Gender differences in the ability to identify a mentor at morning report: a multi-institutional survey

Teach Learn Med. Fall 2002;14(4):236-9. doi: 10.1207/S15328015TLM1404_6.


Background: Prior studies have shown that mentors are very important for career development of physicians, and that many female physicians have not had a mentor during their training. However, little is known about the availability of mentors for residents.

Purpose: To identify resident and program characteristics that were associated with the ability to identify a potential mentor at resident morning report.

Method: We performed a cross-sectional survey of 356 internal medicine residents at a convenience sample of 13 residency programs. The instrument included questions about demographic characteristics, subspecialty fellowship plans, and ability to identify a potential mentor at morning report during the previous 6 months.

Results: Seventy-three percent were able to identify a potential mentor at morning report within the previous 6 months (63% of women vs. 79% of men). Among residents planning on entering general internal medicine, women were less likely than men to be able to identify a potential mentor (55% vs. 77%). The likelihood of identifying a mentor varied between the different programs, with a range from 27% to 89%.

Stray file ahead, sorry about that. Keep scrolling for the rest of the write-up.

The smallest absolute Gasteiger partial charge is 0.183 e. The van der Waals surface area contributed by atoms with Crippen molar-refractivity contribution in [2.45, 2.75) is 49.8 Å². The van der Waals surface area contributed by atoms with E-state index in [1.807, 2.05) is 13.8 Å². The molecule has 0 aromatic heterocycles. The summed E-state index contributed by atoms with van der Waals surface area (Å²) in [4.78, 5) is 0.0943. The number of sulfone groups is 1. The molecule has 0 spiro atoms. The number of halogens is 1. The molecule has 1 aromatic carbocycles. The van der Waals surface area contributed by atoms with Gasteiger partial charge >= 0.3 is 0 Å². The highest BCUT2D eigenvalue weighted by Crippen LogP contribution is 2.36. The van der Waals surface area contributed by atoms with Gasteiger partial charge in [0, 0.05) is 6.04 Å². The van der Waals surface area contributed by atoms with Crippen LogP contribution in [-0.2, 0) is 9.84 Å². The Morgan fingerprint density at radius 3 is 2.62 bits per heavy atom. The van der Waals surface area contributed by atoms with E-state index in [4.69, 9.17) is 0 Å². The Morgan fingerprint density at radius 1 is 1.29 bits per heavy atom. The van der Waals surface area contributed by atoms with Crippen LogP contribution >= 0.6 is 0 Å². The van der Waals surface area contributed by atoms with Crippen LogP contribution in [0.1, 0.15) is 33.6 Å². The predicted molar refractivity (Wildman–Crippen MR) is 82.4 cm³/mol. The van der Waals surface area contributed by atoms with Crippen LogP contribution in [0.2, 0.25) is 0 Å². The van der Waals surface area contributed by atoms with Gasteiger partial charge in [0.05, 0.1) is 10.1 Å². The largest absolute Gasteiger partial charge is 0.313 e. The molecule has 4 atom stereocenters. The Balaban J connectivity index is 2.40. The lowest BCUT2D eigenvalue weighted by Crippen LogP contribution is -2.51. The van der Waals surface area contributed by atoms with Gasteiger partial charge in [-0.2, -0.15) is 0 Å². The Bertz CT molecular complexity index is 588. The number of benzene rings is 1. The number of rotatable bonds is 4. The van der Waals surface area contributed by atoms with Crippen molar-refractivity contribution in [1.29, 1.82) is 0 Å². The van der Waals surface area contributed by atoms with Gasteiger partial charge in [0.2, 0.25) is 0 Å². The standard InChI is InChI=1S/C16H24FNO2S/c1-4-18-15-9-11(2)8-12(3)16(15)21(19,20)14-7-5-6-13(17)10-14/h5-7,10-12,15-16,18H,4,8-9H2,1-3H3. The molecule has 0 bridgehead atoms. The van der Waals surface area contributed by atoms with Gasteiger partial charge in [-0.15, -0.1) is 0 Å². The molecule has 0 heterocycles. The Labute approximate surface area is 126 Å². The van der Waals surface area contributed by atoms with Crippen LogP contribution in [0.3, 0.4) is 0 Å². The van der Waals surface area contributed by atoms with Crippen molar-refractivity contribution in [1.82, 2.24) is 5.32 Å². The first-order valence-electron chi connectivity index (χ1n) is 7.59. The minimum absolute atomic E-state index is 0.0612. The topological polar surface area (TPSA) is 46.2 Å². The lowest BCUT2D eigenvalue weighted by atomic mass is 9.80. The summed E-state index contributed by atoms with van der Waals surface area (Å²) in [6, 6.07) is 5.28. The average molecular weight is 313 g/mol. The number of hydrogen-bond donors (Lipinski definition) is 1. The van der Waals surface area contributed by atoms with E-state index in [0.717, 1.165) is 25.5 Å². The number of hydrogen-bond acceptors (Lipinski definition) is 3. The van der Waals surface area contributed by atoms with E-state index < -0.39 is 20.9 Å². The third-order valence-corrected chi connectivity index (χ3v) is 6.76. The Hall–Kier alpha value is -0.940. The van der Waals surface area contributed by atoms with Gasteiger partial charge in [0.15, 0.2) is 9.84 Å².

Conclusion: Many residents could identify a potential mentor at morning report, although there was a wide variability between programs. Female residents who were going into general internal medicine were less likely than their male colleagues to find a potential mentor. Medical educators should ensure that all residents have exposure to potential generalist mentors.

Publication types

  • Comparative Study
  • Multicenter Study

MeSH terms

  • Adult
  • Cross-Sectional Studies
  • Decision Making
  • Female
  • Humans
  • Internal Medicine / education*
  • Internship and Residency*
  • Male
  • Mentors / classification*
  • Mentors / psychology
  • Sex Factors